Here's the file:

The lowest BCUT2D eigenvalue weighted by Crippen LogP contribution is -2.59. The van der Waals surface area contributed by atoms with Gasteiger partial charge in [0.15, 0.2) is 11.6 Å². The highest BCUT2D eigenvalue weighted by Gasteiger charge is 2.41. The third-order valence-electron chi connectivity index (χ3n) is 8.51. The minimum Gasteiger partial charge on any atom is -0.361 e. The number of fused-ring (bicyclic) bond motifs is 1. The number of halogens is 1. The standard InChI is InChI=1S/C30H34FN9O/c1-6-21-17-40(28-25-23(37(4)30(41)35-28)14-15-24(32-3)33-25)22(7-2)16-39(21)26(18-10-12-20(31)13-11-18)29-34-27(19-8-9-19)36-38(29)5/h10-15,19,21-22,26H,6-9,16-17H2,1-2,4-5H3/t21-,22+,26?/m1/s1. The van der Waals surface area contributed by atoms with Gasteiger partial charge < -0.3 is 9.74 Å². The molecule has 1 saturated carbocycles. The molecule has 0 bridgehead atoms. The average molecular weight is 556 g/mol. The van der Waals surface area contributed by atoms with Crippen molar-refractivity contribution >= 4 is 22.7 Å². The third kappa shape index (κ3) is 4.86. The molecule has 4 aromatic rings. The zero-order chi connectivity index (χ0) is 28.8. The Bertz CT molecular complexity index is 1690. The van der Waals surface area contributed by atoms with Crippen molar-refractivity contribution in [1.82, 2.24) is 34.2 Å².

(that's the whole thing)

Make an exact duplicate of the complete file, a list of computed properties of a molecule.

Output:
The lowest BCUT2D eigenvalue weighted by Crippen LogP contribution is -2.59. The van der Waals surface area contributed by atoms with Gasteiger partial charge in [0.15, 0.2) is 11.6 Å². The highest BCUT2D eigenvalue weighted by Gasteiger charge is 2.41. The third-order valence-electron chi connectivity index (χ3n) is 8.51. The minimum Gasteiger partial charge on any atom is -0.361 e. The number of fused-ring (bicyclic) bond motifs is 1. The number of halogens is 1. The standard InChI is InChI=1S/C30H34FN9O/c1-6-21-17-40(28-25-23(37(4)30(41)35-28)14-15-24(32-3)33-25)22(7-2)16-39(21)26(18-10-12-20(31)13-11-18)29-34-27(19-8-9-19)36-38(29)5/h10-15,19,21-22,26H,6-9,16-17H2,1-2,4-5H3/t21-,22+,26?/m1/s1. The van der Waals surface area contributed by atoms with Gasteiger partial charge < -0.3 is 9.74 Å². The molecule has 1 saturated carbocycles. The molecule has 0 bridgehead atoms. The average molecular weight is 556 g/mol. The van der Waals surface area contributed by atoms with Crippen molar-refractivity contribution >= 4 is 22.7 Å². The third kappa shape index (κ3) is 4.86. The molecule has 4 aromatic rings. The zero-order chi connectivity index (χ0) is 28.8. The Bertz CT molecular complexity index is 1690. The van der Waals surface area contributed by atoms with Crippen molar-refractivity contribution in [1.82, 2.24) is 34.2 Å².